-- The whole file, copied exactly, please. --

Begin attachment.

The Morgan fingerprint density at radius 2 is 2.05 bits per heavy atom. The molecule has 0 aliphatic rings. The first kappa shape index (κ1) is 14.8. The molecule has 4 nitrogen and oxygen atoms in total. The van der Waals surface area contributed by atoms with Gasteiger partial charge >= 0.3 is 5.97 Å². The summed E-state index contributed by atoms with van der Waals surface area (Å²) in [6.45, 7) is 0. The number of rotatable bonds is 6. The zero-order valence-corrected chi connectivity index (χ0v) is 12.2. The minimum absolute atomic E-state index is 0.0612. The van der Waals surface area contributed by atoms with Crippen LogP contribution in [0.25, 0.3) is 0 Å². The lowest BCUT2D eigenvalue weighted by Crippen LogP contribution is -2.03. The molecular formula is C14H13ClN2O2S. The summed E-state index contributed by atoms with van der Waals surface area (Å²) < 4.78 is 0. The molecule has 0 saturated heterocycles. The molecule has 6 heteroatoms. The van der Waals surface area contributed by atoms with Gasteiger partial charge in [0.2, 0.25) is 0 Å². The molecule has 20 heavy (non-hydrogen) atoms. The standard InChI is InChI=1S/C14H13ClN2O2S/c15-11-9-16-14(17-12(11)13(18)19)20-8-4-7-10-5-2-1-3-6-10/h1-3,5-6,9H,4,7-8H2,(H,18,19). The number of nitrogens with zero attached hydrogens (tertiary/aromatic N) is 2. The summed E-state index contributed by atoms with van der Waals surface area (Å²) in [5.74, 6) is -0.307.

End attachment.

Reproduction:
The Morgan fingerprint density at radius 2 is 2.05 bits per heavy atom. The molecule has 0 aliphatic rings. The first kappa shape index (κ1) is 14.8. The molecule has 4 nitrogen and oxygen atoms in total. The van der Waals surface area contributed by atoms with Gasteiger partial charge >= 0.3 is 5.97 Å². The summed E-state index contributed by atoms with van der Waals surface area (Å²) in [6.45, 7) is 0. The number of rotatable bonds is 6. The zero-order valence-corrected chi connectivity index (χ0v) is 12.2. The minimum absolute atomic E-state index is 0.0612. The van der Waals surface area contributed by atoms with Crippen LogP contribution in [0.25, 0.3) is 0 Å². The lowest BCUT2D eigenvalue weighted by Crippen LogP contribution is -2.03. The molecular formula is C14H13ClN2O2S. The summed E-state index contributed by atoms with van der Waals surface area (Å²) < 4.78 is 0. The molecule has 0 saturated heterocycles. The molecule has 6 heteroatoms. The van der Waals surface area contributed by atoms with Gasteiger partial charge in [0.2, 0.25) is 0 Å². The molecule has 20 heavy (non-hydrogen) atoms. The standard InChI is InChI=1S/C14H13ClN2O2S/c15-11-9-16-14(17-12(11)13(18)19)20-8-4-7-10-5-2-1-3-6-10/h1-3,5-6,9H,4,7-8H2,(H,18,19). The number of nitrogens with zero attached hydrogens (tertiary/aromatic N) is 2. The summed E-state index contributed by atoms with van der Waals surface area (Å²) in [5.74, 6) is -0.307.